Lesson #1 From The Johnstown Flood.
On May 31, 1889, at 3:10pm, the South Fork Dam collapsed, releasing nearly 5 billion gallons of water in 35-40 minutes into the Little Conemaugh River (about the same amount of water that flows over Niagara Falls). One hour later, a wall of water—60 feet high in some places—hit the town of Johnstown, Pennsylvania, devastating the town and sweeping more than 2200 people to their deaths. The courts ruled the disaster was an Act Of God, and the heavy rainfall certainly was. But the collapse of the dam was caused by the acts of men. There is a lot for us to learn from the story of the Johnstown Flood, lessons that can help us avoid disaster in our personal lives and in our businesses or ministries.
The first break in the South Fork Dam occurred in 1862. However, since the lake was only half full and the watchman reduced the pressure on the dam by opening the relief valves, there was little flooding and the event was soon forgotten. The dam was not repaired and the lake was nearly empty and unused for almost 20 years until the South Fork Fishing And Hunting Club purchased the property and undertook repairs. Well, repairs may be an exaggeration because what they really did—to save money—was:
“…set about repairing the dam by boarding up the stone culvert
and dumping in every manner of local rock, mud, brush, hemlock boughs, hay,
just about everything at hand. Even horse manure was used in some quantity.”
The Johnstown Flood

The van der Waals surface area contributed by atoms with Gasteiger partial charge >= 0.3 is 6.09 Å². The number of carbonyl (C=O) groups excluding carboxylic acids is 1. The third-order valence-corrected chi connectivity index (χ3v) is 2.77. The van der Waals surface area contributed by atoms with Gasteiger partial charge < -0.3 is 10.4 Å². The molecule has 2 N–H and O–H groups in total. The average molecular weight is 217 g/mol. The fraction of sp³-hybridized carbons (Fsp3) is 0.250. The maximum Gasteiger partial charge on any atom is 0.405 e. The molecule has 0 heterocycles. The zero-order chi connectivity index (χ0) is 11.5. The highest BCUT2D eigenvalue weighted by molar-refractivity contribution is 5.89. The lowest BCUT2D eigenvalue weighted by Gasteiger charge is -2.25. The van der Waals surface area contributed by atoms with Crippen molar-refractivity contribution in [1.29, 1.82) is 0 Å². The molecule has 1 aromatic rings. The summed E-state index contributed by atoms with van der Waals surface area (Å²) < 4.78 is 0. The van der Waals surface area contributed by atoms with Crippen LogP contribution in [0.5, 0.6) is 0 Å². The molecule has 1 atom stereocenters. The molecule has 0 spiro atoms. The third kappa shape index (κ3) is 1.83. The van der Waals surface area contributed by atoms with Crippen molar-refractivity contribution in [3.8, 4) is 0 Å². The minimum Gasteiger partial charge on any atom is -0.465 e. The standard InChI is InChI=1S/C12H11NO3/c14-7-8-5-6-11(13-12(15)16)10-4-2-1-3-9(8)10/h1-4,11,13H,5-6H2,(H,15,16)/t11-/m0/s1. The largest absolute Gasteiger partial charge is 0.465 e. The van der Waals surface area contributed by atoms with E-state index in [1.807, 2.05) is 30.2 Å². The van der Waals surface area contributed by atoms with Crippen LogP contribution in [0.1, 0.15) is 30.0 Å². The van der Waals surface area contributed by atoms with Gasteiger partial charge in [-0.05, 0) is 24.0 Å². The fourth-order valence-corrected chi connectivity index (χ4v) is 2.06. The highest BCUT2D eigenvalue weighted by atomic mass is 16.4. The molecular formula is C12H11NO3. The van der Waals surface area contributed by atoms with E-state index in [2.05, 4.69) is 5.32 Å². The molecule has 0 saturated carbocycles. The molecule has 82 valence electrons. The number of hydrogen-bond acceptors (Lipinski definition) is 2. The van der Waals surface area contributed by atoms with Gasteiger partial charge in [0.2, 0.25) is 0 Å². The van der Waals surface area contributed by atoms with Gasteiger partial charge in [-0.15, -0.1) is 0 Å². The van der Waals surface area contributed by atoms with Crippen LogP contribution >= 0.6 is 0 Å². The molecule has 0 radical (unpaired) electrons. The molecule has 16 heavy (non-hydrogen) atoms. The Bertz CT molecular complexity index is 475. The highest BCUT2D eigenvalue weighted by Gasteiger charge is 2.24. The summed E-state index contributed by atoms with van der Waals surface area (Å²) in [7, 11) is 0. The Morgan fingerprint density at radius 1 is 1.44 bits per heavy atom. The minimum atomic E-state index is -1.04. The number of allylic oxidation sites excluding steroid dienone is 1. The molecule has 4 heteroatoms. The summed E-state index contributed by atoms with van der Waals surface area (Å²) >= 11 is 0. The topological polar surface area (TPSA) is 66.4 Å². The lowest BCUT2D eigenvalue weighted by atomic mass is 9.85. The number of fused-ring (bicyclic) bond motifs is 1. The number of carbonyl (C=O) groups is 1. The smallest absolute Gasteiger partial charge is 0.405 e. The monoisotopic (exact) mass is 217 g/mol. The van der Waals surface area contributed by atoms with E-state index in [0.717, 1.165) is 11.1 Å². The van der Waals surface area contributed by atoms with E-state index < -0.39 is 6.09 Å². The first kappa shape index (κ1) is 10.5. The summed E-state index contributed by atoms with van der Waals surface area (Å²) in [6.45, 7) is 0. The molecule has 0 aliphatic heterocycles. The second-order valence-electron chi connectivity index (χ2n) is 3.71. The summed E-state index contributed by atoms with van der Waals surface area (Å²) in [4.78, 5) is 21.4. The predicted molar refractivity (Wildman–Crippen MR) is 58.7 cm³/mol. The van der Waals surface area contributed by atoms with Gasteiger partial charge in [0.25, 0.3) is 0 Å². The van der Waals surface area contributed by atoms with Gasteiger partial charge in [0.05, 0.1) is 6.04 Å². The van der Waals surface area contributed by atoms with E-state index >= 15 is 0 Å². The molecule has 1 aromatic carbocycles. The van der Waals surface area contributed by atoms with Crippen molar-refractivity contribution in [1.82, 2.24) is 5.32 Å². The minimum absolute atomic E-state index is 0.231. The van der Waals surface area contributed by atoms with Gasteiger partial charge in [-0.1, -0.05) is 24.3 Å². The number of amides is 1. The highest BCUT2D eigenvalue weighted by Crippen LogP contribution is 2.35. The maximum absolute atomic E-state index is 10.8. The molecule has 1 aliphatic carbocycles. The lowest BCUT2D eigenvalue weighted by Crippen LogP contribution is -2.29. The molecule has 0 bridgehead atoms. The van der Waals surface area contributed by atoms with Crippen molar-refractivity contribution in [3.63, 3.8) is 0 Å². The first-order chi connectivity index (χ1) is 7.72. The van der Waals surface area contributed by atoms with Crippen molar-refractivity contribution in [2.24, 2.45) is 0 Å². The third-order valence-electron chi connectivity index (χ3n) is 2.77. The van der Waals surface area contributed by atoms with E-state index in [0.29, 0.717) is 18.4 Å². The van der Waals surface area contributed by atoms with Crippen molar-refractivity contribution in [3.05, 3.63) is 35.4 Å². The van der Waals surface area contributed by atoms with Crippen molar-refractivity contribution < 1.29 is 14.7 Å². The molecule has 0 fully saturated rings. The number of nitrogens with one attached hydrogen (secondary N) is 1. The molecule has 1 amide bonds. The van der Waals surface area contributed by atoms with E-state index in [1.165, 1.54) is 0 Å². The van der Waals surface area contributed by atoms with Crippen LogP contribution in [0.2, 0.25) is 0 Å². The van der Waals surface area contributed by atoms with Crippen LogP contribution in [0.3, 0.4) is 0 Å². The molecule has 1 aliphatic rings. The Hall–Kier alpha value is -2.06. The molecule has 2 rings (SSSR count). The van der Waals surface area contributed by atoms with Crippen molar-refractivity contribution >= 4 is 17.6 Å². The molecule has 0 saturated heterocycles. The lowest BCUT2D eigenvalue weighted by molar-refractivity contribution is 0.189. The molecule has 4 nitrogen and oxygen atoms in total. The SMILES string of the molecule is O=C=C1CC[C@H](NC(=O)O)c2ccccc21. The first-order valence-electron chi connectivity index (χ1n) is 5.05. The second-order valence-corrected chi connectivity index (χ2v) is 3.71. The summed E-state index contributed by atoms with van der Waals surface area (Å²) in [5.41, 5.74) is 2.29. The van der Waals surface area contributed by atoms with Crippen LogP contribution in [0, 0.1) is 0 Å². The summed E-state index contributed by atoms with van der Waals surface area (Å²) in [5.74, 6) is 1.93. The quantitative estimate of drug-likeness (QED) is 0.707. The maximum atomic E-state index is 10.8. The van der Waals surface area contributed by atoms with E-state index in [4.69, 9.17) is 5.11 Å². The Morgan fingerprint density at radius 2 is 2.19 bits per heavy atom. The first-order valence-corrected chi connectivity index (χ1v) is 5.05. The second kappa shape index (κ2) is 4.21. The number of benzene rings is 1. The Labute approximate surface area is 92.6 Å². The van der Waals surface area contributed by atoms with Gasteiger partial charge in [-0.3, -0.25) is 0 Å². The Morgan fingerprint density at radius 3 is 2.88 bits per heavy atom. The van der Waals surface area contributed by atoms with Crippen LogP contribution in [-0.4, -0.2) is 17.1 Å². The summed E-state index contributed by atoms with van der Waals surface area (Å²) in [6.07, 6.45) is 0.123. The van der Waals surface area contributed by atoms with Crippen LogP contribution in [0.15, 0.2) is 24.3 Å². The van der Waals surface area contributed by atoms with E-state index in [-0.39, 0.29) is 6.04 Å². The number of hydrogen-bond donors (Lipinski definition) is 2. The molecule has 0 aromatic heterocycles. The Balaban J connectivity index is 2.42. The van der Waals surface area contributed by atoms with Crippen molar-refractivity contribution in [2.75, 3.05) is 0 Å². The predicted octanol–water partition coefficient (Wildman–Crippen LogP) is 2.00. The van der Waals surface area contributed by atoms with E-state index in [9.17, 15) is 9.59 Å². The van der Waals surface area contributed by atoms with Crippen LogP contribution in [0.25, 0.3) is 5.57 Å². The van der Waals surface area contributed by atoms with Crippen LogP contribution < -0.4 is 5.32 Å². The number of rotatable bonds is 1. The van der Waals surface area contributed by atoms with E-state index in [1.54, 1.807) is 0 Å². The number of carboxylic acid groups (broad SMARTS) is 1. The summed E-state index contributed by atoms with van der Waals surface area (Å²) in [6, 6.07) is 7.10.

I do not claim to be an expert in the construction or repair of earthen dams. But I am pretty sure that brush, hemlock boughs, hay and horse manure are not particularly effective materials for repairing a 60 foot high dam holding back 5 billion gallons of water. Relief and repair are not the same thing. It is often easier, less costly, and faster to fix problems with horse manure, but sooner or later….
Problems do not go away, but they do go underground or are covered with horse manure. It will always be more costly in the long run to ignore, patch, or cover problems rather than fix them. The South Fork Dam was certain to collapse when the pressure got high enough, and whatever you have in your life…your business…your ministry that is patched with horse manure is certain to collapse too.
Start today. Don’t wait until it is too late. Use concrete and rebar to fix the leaks in your life and organization. In the long run, you’ll be glad you did.
[For the full story of the flood, read The Johnstown Flood by David McCullough, my favorite author in the genre of American history.]
"The best way to lead people into the future is to connect with them deeply in the present."
Kouzes & Posner